Are You Trying to Be Pushy With Your Web Designs?

Perhaps the biggest problem in dealing with clients is that you’re always trying to satisfy them, or to put it more accurately, you MUST try to satisfy them or you could end up losing them. As a web designer, you know that it’s always a struggle to find the perfect balance between giving vent to your creative best and satisfying your client – there are times when you end up having to exercise immense self control because your target and your client’s seem to be on opposite ends of the world and you have to almost always give in to what they want. This does not make for a very satisfactory design experience, and you feel like you’re compromising on your creative principles in order to make money. This is the bane of every creative artist’s professional life – you have to concede much more than you would like to in the course of your job, and this tends to hamper your artistry and inspiration.

This is certainly not a satisfactory state of affairs, but that’s no reason to become pushy with your designs. Some web designers are guilty of this mistake – they go from one extreme to the other, and become pushy instead of having to accept compromises and cater to their clients’ whims and fancies all the time. While this is all well and good for your creative muse and your ego, it does not bode well for you as a professional. When you try to push your designs on your client, irrespective of their feelings on the subject:

  • You risk losing the job to another professional.
  • You may not get repeat business from the same client.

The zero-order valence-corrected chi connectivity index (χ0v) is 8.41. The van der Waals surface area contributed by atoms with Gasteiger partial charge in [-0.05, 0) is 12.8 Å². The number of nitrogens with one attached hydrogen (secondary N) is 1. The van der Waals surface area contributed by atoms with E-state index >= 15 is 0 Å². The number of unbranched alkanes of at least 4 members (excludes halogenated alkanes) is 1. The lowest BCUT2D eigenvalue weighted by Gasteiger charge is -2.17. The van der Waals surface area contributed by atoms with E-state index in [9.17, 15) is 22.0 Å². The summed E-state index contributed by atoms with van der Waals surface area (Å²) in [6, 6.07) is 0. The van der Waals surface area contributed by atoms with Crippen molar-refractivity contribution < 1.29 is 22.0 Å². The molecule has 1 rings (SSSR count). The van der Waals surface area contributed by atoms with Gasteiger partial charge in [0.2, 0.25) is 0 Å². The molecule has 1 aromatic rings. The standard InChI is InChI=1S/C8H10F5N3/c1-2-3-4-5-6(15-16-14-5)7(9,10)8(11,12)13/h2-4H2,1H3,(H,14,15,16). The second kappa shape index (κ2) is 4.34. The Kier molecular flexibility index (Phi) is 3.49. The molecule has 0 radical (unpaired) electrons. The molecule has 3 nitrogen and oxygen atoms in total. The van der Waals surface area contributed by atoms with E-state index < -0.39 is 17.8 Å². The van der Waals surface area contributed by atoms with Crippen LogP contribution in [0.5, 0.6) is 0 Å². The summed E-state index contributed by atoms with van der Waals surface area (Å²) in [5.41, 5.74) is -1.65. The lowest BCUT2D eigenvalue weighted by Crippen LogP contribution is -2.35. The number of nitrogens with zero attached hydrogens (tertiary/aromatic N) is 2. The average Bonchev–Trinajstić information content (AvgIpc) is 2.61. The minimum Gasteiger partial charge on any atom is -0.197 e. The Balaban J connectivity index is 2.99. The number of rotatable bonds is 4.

• If your client is really disgruntled with the way you handled yourself, they may spread the word about your pushiness and this leads to fewer clients and less business.
  • Others in the business, like writers and developers, are reluctant to work with you because your pushiness overrides their feelings and ideas.

The key to being a successful web designer is to find middle ground – you need to ensure that your clients are satisfied and that you have the personal satisfaction of having done a good job. This can be achieved by:

  • Coaxing the client to accept your way of doing things by showing them similar designs that other companies in the same business have used successfully.
  • Trying to see the client’s point of view and understanding why they want the design they insist on.
  • Using some of your ideas and some of theirs so that both of you are satisfied and the client goes home happy.

The bottom line is that you cannot afford to be a temperamental artist when you’re a web designer simply because the competition is fierce, and it’s not just talent and creativity that count – customer satisfaction is what generates repeat business and spells success in the world of web design.